Rising tide of domestic violence costs £50m

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THE COST of addressing domestic abuse and violence against women in the Borders could be as much as £50million a year, councillors will hear today.

The staggering figure reflects the estimated local provision and use of criminal justice, police, health and social services, loss of economic output and civil/legal services.

Yet total current funding in the region to tackle the causes and traumatic aftermath of domestic abuse amounts to just £392,000, the bulk going directly from the Scottish Government to the voluntary sector. A further £74,000 a year is provided by Scottish Borders Council for the provision of a refuge for battered women.

But the Holyrood largesse, committed over the past three years, is due to cease at the end of next month.

“At this point there has been an early indication from the Scottish Government that current funding levels will be maintained for a further 12 months, but there has been no formal confirmation of this,” states Andrea Beavon, SBC’s Violence Against Women (VAW) co-ordinator, in a shock report prepared for today’s full council meeting.

“There is limited ‘mainstreaming’ of domestic abuse within local authority [council] or health board services – it is not ‘core’ business ... with no consideration for long-term planning capacity,” she adds, urging councillors to bring what she calls a redesign project, currently being progressed, into SBC’s communities and health portfolio.

Her plea is backed up by worrying regional trends, including:

z an increase in the number of domestic abuse incidents, with the vast majority of victims women, reported to police, with more than 800 in 2009/10;

z an increase in repeat victimisation rates over the same year;

z an increase in the number of referrals made in relation to children present when police attend an incident;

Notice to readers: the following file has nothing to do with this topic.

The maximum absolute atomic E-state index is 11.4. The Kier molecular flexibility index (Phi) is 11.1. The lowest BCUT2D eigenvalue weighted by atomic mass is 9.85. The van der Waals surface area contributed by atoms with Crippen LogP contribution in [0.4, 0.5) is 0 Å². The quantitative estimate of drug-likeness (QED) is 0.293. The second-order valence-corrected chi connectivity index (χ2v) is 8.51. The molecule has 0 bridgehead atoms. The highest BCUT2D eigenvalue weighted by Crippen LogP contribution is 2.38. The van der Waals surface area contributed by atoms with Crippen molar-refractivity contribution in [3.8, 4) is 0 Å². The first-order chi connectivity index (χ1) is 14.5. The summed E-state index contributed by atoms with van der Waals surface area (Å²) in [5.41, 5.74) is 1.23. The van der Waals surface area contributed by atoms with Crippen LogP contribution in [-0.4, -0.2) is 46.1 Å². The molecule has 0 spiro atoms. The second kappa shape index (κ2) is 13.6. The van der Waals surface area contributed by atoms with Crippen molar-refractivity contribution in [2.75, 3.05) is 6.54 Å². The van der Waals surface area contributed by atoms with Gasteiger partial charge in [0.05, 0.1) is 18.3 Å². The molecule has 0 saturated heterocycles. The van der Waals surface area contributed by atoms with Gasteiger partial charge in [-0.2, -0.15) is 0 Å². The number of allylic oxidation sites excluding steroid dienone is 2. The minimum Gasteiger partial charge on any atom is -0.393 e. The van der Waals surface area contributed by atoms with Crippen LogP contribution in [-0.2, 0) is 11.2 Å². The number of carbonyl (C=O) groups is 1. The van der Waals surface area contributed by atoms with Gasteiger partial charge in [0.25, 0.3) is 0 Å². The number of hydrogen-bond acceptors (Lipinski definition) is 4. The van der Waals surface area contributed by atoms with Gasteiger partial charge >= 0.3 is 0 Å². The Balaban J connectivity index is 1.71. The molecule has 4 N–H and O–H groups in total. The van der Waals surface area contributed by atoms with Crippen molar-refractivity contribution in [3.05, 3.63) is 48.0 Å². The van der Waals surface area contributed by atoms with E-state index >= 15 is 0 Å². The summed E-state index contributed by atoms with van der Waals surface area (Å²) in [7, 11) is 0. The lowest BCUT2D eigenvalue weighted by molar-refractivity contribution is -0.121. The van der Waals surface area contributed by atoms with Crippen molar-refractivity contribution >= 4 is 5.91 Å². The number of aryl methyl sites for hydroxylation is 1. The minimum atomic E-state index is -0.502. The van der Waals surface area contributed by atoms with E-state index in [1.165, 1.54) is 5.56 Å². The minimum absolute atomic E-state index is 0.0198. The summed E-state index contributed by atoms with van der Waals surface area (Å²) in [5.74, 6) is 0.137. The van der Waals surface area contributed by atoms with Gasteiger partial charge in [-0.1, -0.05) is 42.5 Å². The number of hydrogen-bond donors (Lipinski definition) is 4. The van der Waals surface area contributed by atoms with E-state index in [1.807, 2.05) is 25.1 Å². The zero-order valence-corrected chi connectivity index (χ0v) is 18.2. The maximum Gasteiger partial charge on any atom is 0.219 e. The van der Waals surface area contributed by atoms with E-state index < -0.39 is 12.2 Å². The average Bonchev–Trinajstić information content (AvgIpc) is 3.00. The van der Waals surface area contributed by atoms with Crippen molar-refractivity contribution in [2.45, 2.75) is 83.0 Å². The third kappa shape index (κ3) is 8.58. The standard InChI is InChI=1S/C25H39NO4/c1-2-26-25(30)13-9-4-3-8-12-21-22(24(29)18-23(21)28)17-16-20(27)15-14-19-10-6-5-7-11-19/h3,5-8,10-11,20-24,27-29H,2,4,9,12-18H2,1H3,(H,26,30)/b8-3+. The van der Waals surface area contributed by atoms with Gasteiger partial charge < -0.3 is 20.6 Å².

z a rising number of children in the child protection system due to domestic abuse;

z an increase in the number of homelessness presentations due to domestic abuse;

z an increase in the numbers of women and children requiring refuge.

Ms Beavon says that from the development of LetSBsafe (Borders Women’s Aid) and LetSBsafe2 (Children 1st) – the specialist domestic abuse services for adults and children in the Borders which, together, receive more than £300,000 from Holyrood – it is clear the numbers of women and children living in high risk situations is “greater than expected and there is evidence of considerable unmet need”.

Ms Beavon goes on: “The current response comprises an ad hoc mixture of generic and specialist services within different agencies, with a mix of adult and children’s services across the voluntary and statutory services. There is evidence of overlaps and duplication as a result.

“There is also evidence of inbalance within and across the agencies in relation to making referrals to specialist services ... funding streams are varied and there is no doubt that services will be required to compete for funds.

“There are insufficient refuge places [at five, less that half the number recommended for the region’s population]. The current response to domestic abuse is almost entirely focused on incidents reported to police ... at the cost of prevention, protection and participation. This reactive response creates duplication of effort and the creation of unmet need.”

Ms Beavon wants a more co-ordinated community approach to produce better outcomes for women, children and perpetrators, with a redesigned service based on the internationally-recognised format, which brings together the criminal justice and support service interventions with the primary goal of protecting victims from ongoing abuse.

The need to improve the response to domestic abuse in the Borders had, she reveals, already been recommended by an externally-commissioned options appraisal, and a project team, headed by Ms Beavon, had been set up.

Today, she will seek council approval to progress the new set-up with her team already looking at funding streams, including the Big Lottery.

“Research carried out in the Borders clearly shows victims are still not sure where they can receive support or are confident of a response that prioritises their safety,” reveals Ms Beavon.

“The new service will be the first point of contact for all victims and their children.”